Ok, so we were picked up on time by our two lovely guides and driver, the group consisted of myself, Sarah and Nathan aka Exploring Kiwis, Belgian couple Sylvia and Bert and solo traveller Patrice! The drive up the the start of the Yungas road is beautiful – grab a window seat and enjoy the view!

The 6 of us got our cycling clothing and layers on – including a provided rain coat, two pairs of gloves, helmet with option of full face, windproof cycling trousers and cycling jacket. we then had time for a toilet break, were provided with our lunch, and also paid the first tourist entrance fee (BOB 50/ £5.50 for both). This is enforced by the local villages.

Here is Sarah and Nathan  ready to go!


Then at last we got on our bikes! They checked everyone had their brakes the correct way around as to not end up over the handle bars by accident!


The first section of the road is actually a tarmac road, this is great so you can get used to your bike! as we started it was raining and foggy! this made me a little bit scared but once we got going and the speed picked up it was Rad! I’ve never ridden downhill before and it was Super!


Next there was a tunnel which bikes are not allowed to pass through so we headed off around the tunnel and this was the first bit of gravel road we hit! with a few little bumps added in, it was a shock to the system but everyone was fine! so far so good!

Then we started on the actual road, immediately it was clear this was not going to be a smooth ride! It was so bumpy it shook my bones! It was really Foggy from the clouds and rain – visibility was quite poor! but it was beautiful! We stopped after around 15 minutes and everyone was fine – the poor guy with altitude sickness jumped onto the van at this point because he was just too sick! Our crew was down to 5! I was super cautious and poodled along nice and slowly taking in the fantastic scenery! Nathan was tanking it!!! with Sarah not far behind him also going impressively fast! W stopped every so often and at particularly dangerous sections of the road just to check in and be warned where to be cautious! We also made plenty of photo stops!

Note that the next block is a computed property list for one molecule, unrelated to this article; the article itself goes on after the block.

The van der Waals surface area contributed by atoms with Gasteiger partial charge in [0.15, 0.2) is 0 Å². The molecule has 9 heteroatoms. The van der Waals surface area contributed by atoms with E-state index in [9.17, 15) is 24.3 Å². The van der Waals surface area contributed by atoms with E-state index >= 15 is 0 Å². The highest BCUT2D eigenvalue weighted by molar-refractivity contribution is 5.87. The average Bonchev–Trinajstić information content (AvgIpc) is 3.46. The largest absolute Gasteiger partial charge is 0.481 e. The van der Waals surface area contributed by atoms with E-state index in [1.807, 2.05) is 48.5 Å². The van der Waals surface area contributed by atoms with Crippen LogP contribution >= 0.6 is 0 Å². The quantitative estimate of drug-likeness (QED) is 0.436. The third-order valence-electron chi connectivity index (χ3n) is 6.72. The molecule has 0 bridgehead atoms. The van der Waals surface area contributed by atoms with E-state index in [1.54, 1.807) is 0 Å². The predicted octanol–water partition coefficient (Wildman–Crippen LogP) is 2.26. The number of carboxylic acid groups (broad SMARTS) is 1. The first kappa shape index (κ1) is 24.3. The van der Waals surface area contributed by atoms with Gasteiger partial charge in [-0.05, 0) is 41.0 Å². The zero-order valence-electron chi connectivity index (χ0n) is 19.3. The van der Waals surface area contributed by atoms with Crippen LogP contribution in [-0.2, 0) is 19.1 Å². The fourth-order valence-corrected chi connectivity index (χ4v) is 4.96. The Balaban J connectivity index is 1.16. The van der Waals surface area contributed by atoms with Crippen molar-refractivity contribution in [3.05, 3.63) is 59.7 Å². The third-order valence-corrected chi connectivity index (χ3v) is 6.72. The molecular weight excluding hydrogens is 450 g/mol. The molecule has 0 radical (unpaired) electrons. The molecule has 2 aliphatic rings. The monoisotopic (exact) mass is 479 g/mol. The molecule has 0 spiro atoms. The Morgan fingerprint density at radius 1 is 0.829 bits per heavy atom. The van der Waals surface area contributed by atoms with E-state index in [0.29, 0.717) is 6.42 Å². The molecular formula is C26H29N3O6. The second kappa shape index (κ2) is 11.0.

Before I knew it we had broken through the clouds and were heading into the Rainforest and within a matter of minutes the temperature had risen dramatically and we stopped to de-layer! I kept my cycling bottoms and top on just in case!! We cycled down and along the path which was much dryer now and took some adjusting to how I steered my bike and braking as well, in comparison to the much wetter road before!

We stopped for a snack break – we were given chocolate and coca cola and a banana! it was very nice!

Then we descended for the last section of the road down to Coroico, and it got super hot in the sunshine and there was a little bit of uphill!!

And then before I knew it I had survived the Death Road. It was absolutely fantastic! I would have driven to the top and done it again – if it was’nt for the exhaustion! We headed for our Lodge where we could swim, were fed with a buffet dinner and also able to purchase a beer to celebrate!


The drive back to La Paz was a few hours and we were dropped off at our hostel.

It was such a good day – If you have the opportunity go and give the death road a go!

Love b x